Forecasting the 2018 European heatwave

Linus Magnusson
Laura Ferranti
Freja Vamborg

 

The late spring and summer of 2018 were among the warmest on record for northern Europe. ECMWF extended-range forecasts predicted warm anomalies weeks in advance, but the northerly extent and intraseasonal variability of the heatwave were only reflected in forecasts up to two weeks ahead.

A chart produced by the Copernicus Climate Change Service (C3S) implemented by ECMWF shows that the near-surface air temperature anomaly in Europe for the period April to August 2018 was far larger than in any previous year since 1979. The strongest anomalies occurred in the Baltic Sea region, while the countries around the Mediterranean experienced close to normal temperatures on average. The heatwave can be divided into three parts: the second half of April, mid-May to mid-June, and the second half of July to the beginning of August, with more normal temperatures in between. While southern Europe had more normal temperatures on average, south-western Europe experienced a surge of heat at the beginning of August, with temperatures reaching 45°C in Spain and Portugal on 4 August.

Evolution of near-surface air temperature anomalies. This chart produced by C3S shows that the near-surface air temperature anomaly in Europe in the period of April to August (AMJJA), calculated relative to the 1981–2010 average for those months, was much larger in 2018 than in any previous year since 1979.

With these temporal and spatial variations, there are many aspects to verify in ECMWF’s forecasts, and not all can be covered here. Focusing on the two main parts of the heatwave, as a first verification we use composites of weekly anomalies from extended-range forecasts covering the period 7 May to 12 August at different lead times (one week, two weeks, three weeks and four weeks). For example, the composite of week-one forecasts issued on Mondays uses forecast days 0 to 7, the composite of week-two forecasts uses forecast days 8 to 14, etc. The predicted anomalies in week-one and week-two forecasts resemble the spatial pattern of the anomalies in the analysis well. Warm anomalies are also present in the week-three and week-four forecasts, but they are weaker and the forecasts did not reflect their northerly extent. It is worth mentioning that, even at the longest time ranges, the cold anomaly over north-eastern Canada and the central-northern Atlantic was captured.

Analysis and forecasts of 2-metre temperature anomalies. The plots show ECMWF’s analysis of the average 2-metre temperature anomaly 7 May to 12 August (top) and composites of weekly 2-metre temperature anomalies from extended-range forecasts valid for 7 May to 12 August, based on week-one forecasts (middle left), week-two forecasts (middle right), week-three forecasts (bottom left) and week-four forecasts (bottom right). Saturated colours indicate significance at the 95% level.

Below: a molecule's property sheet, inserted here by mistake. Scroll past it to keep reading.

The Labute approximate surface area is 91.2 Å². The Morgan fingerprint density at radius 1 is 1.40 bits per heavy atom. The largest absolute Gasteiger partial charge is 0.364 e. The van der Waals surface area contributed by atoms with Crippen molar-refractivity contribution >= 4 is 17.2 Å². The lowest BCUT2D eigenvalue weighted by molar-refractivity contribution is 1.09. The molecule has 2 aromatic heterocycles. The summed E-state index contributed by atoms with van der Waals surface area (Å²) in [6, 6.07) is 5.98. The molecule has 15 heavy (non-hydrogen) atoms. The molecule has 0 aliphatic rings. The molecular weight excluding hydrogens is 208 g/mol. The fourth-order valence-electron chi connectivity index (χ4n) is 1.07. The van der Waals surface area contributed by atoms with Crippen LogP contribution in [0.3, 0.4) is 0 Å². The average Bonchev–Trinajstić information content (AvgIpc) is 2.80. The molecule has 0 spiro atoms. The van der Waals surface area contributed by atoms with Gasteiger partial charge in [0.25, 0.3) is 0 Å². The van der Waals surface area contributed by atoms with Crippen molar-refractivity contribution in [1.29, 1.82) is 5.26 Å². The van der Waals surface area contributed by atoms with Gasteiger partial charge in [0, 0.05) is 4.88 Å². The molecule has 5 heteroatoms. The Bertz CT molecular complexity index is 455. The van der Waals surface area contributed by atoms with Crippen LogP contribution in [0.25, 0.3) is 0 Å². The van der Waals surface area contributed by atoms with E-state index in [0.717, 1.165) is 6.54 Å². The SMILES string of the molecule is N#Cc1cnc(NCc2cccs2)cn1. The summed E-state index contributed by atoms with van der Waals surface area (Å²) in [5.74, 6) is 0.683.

The results from this evaluation show that the extended-range forecasts predicted the warm anomaly fairly well on average, but they do not tell us how well the intra-seasonal variability was captured. We have therefore also visualised the week-by-week evolution of 2-metre temperature anomalies averaged over a region in northern Europe (50°N–60°N, 10°E–20°E) in week-two and week-three forecasts, the analysis (used for verification) and the model climate (re-forecast distribution). By definition, the anomalies in the re-forecasts are centred around zero. The plots show that week-two forecasts captured the intra-seasonal variations seen in the analysis reasonably well. Week-three forecasts, on the other hand, showed less variation in the predicted anomalies throughout the summer. They failed to give any indication of the warm peak at the end of May or of the break in the warm weather at the end of June, although they gave some indication of the warm period in the second half of July.

Ensemble forecast distribution of anomalies. Weekly ensemble forecast distribution of 2-metre temperature anomalies for a region in northern Europe (50°N–60°N, 10°E–20°E) for week-two forecasts (left) and week-three forecasts (right). The box-and-whisker symbols show the 5th, 25th, 75th and 95th percentiles.

In short-range forecasts, when averaging over the period 7 May to 12 August 2018, a general tendency can be detected across Europe for daily maximum temperatures to have been underestimated and minimum temperatures to have been overestimated. The underestimation of the diurnal cycle in heatwave conditions is one of the topics being explored in ECMWF’s USURF project. For more details on USURF, see the article on biases in near-surface forecasts in this Newsletter.

Underestimation of the diurnal cycle. The plots show the bias in maximum (left) and minimum (right) 2-metre temperature for day-two forecasts between 7 May and 12 August 2018, compared to SYNOP weather station observations. Blue colours indicate that on average the forecasts were too cold, red colours that they were too warm.

The European heatwave of 2018 poses questions about the driving mechanisms behind the strong anomalies. Evaluating the predictability of heatwaves is part of ECMWF’s activities in the subseasonal-to-seasonal (S2S) project sponsored by the World Weather Research Programme (WWRP) and the World Climate Research Programme (WCRP). It will also be part of the newly approved EU-funded Horizon 2020 CAFE project, which starts in 2019 and in which ECMWF is a partner.